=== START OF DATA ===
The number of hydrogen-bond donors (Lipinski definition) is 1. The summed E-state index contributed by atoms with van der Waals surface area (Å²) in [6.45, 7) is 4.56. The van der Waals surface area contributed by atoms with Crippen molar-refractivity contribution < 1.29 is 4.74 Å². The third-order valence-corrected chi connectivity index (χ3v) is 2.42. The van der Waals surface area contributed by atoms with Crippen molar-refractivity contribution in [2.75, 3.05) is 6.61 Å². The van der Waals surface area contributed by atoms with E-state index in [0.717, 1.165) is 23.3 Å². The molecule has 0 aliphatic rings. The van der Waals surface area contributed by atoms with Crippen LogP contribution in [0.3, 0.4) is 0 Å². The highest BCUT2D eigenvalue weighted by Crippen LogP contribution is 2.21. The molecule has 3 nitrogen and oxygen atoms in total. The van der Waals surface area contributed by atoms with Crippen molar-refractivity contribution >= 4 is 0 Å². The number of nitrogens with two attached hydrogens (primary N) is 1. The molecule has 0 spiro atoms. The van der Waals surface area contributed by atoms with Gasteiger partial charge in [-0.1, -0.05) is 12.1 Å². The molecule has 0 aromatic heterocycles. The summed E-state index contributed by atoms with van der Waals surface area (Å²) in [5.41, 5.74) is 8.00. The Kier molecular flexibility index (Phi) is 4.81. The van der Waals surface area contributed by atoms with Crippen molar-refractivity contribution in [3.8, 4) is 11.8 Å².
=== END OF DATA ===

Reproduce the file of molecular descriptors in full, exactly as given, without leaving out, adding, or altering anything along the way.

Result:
The number of hydrogen-bond donors (Lipinski definition) is 1. The summed E-state index contributed by atoms with van der Waals surface area (Å²) in [6.45, 7) is 4.56. The van der Waals surface area contributed by atoms with Crippen molar-refractivity contribution < 1.29 is 4.74 Å². The third-order valence-corrected chi connectivity index (χ3v) is 2.42. The van der Waals surface area contributed by atoms with Crippen molar-refractivity contribution in [2.75, 3.05) is 6.61 Å². The van der Waals surface area contributed by atoms with E-state index in [0.717, 1.165) is 23.3 Å². The molecule has 0 aliphatic rings. The van der Waals surface area contributed by atoms with Crippen LogP contribution in [0.3, 0.4) is 0 Å². The highest BCUT2D eigenvalue weighted by Crippen LogP contribution is 2.21. The molecule has 3 nitrogen and oxygen atoms in total. The van der Waals surface area contributed by atoms with Crippen molar-refractivity contribution >= 4 is 0 Å². The number of nitrogens with two attached hydrogens (primary N) is 1. The molecule has 0 spiro atoms. The van der Waals surface area contributed by atoms with Gasteiger partial charge in [-0.1, -0.05) is 12.1 Å². The molecule has 0 aromatic heterocycles. The summed E-state index contributed by atoms with van der Waals surface area (Å²) in [5.41, 5.74) is 8.00. The Kier molecular flexibility index (Phi) is 4.81. The van der Waals surface area contributed by atoms with Crippen molar-refractivity contribution in [3.8, 4) is 11.8 Å².